We may have all come on different ships, but we’re in the same boat now. -Martin Luther King, Jr.
I took my father to lunch this past weekend, and when I came out of the restaurant, and passed behind my car to get into the driver’s seat, I discovered someone had removed my Coexist bumper sticker.
It was a magnet actually, but had been on the back of my car for quite a while. I was very fond of it. I liked seeing it on other cars, and always knew when I saw it that we had a sort of camaraderie of hope as we drove along on our parallel ways to wherever it was we were going. It was nice to park next to another Coexistance fan. I knew they probably wouldn’t ding my car, or be a parking space hog.
It was reassuring to know that despite economic and social unrest at home and abroad, in spite of the boorish rhetoric of bloviating politicians, here at least, was some small gesture of tolerant sanity, a cohort in compassionate coexistence, a nod of understanding that, yes, at least we believe it’s possible. And it made me drive better – because you don’t want to cut off someone when you’re promoting coexistence right by your license tag.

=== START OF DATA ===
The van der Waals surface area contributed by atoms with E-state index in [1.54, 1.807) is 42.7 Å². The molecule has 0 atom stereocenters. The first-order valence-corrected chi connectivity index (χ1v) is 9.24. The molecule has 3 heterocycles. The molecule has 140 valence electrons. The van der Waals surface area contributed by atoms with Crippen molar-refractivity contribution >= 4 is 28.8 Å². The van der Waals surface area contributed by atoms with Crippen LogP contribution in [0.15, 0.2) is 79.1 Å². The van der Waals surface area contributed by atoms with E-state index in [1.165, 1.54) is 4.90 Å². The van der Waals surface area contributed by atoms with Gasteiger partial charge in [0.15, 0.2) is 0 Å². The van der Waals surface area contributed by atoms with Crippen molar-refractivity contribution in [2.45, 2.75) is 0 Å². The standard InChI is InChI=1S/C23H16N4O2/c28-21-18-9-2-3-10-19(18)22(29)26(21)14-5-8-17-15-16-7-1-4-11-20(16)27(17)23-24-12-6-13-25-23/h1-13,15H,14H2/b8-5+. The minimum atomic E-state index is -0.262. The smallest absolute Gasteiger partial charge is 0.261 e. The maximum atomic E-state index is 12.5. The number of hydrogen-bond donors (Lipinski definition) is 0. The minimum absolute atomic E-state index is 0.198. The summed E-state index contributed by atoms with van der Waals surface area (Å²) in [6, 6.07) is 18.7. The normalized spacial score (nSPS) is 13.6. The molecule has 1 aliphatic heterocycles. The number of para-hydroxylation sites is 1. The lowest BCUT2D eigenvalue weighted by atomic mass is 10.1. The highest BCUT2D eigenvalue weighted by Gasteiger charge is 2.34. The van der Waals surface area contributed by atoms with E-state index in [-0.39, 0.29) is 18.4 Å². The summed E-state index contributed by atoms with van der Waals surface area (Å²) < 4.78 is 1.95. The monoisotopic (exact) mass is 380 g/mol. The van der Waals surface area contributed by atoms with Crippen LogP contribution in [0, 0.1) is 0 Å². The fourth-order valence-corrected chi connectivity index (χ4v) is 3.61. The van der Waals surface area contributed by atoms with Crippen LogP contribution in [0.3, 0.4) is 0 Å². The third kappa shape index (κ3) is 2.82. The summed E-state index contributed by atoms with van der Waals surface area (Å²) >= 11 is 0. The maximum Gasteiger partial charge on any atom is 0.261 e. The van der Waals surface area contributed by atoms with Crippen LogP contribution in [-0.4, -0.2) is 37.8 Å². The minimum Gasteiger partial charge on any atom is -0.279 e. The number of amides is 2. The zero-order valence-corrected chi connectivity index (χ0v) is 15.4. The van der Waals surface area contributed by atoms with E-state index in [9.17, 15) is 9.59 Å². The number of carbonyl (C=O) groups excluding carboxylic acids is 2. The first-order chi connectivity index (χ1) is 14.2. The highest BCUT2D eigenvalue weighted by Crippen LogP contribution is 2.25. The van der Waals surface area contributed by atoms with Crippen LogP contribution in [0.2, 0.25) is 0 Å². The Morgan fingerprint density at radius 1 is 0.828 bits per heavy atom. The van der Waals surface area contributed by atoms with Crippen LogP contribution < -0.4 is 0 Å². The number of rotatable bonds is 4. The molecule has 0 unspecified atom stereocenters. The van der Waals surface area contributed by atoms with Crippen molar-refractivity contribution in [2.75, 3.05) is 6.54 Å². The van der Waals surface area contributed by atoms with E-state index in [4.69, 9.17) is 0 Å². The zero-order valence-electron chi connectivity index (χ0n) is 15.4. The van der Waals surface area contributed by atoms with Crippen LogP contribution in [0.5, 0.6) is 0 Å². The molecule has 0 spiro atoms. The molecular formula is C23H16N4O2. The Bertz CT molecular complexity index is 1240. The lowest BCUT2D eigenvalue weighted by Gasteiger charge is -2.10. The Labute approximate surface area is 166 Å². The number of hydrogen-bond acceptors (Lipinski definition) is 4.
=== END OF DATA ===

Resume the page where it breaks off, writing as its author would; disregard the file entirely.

And yet, for some reason, someone felt compelled to remove my peaceful sentiment from my vehicle. My immediate reaction was : “That was mean! I don’t want to coexist with you either!” I can’t imagine removing someone else’s “pray for peace” or “choose life” stickers, even if I don’t see those things the way they may intend them.
My next thought was, well of course I have to coexist with you. Because in the end, it’s not about a bumper sticker. One person may have removed it, and perhaps thought themselves clever for doing so. But coexistence means precisely that I can live peacefully with that person despite fundamental disagreements over the value of coexistence itself.
So I’ll buy two new bumper stickers for the future: one to keep in my glove box, in the event the new one I put in my car is taken again. If we can all find ways to coexist even when others would try to make it difficult for us to do so, then maybe we won’t need to identify our compassionate compatriots with signs on our cars anymore, because everyone will be part of the camaraderie of hope.